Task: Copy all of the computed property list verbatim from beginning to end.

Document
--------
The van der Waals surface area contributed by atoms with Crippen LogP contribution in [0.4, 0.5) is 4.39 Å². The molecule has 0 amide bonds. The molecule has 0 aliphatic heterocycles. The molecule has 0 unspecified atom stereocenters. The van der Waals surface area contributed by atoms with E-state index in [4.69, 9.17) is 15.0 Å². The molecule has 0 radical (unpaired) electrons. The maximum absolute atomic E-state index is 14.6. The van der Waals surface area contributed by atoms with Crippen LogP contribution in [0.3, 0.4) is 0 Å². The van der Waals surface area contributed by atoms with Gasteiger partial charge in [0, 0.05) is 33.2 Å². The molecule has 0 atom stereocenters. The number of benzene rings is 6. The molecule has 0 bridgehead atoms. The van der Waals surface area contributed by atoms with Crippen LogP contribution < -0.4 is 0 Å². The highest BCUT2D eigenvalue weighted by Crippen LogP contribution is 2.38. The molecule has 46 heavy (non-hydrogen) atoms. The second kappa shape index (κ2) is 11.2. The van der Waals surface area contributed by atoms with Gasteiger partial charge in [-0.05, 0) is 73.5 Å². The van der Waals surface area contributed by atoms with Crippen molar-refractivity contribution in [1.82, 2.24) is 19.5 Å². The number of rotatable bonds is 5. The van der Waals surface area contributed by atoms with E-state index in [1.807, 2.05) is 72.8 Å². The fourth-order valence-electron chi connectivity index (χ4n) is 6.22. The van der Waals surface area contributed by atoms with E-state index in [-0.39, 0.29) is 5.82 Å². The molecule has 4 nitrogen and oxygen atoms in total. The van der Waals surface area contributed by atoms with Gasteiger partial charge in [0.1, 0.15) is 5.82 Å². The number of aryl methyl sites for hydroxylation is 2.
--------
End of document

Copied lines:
The van der Waals surface area contributed by atoms with Crippen LogP contribution in [0.4, 0.5) is 4.39 Å². The molecule has 0 amide bonds. The molecule has 0 aliphatic heterocycles. The molecule has 0 unspecified atom stereocenters. The van der Waals surface area contributed by atoms with E-state index in [4.69, 9.17) is 15.0 Å². The molecule has 0 radical (unpaired) electrons. The maximum absolute atomic E-state index is 14.6. The van der Waals surface area contributed by atoms with Crippen LogP contribution in [0.3, 0.4) is 0 Å². The van der Waals surface area contributed by atoms with Gasteiger partial charge in [0, 0.05) is 33.2 Å². The molecule has 0 atom stereocenters. The number of benzene rings is 6. The molecule has 0 bridgehead atoms. The van der Waals surface area contributed by atoms with Crippen LogP contribution < -0.4 is 0 Å². The highest BCUT2D eigenvalue weighted by Crippen LogP contribution is 2.38. The molecule has 46 heavy (non-hydrogen) atoms. The second kappa shape index (κ2) is 11.2. The van der Waals surface area contributed by atoms with Gasteiger partial charge in [-0.05, 0) is 73.5 Å². The van der Waals surface area contributed by atoms with Crippen molar-refractivity contribution in [1.82, 2.24) is 19.5 Å². The number of rotatable bonds is 5. The van der Waals surface area contributed by atoms with E-state index in [1.807, 2.05) is 72.8 Å². The fourth-order valence-electron chi connectivity index (χ4n) is 6.22. The van der Waals surface area contributed by atoms with E-state index in [-0.39, 0.29) is 5.82 Å². The molecule has 4 nitrogen and oxygen atoms in total. The van der Waals surface area contributed by atoms with Gasteiger partial charge in [0.1, 0.15) is 5.82 Å². The number of aryl methyl sites for hydroxylation is 2.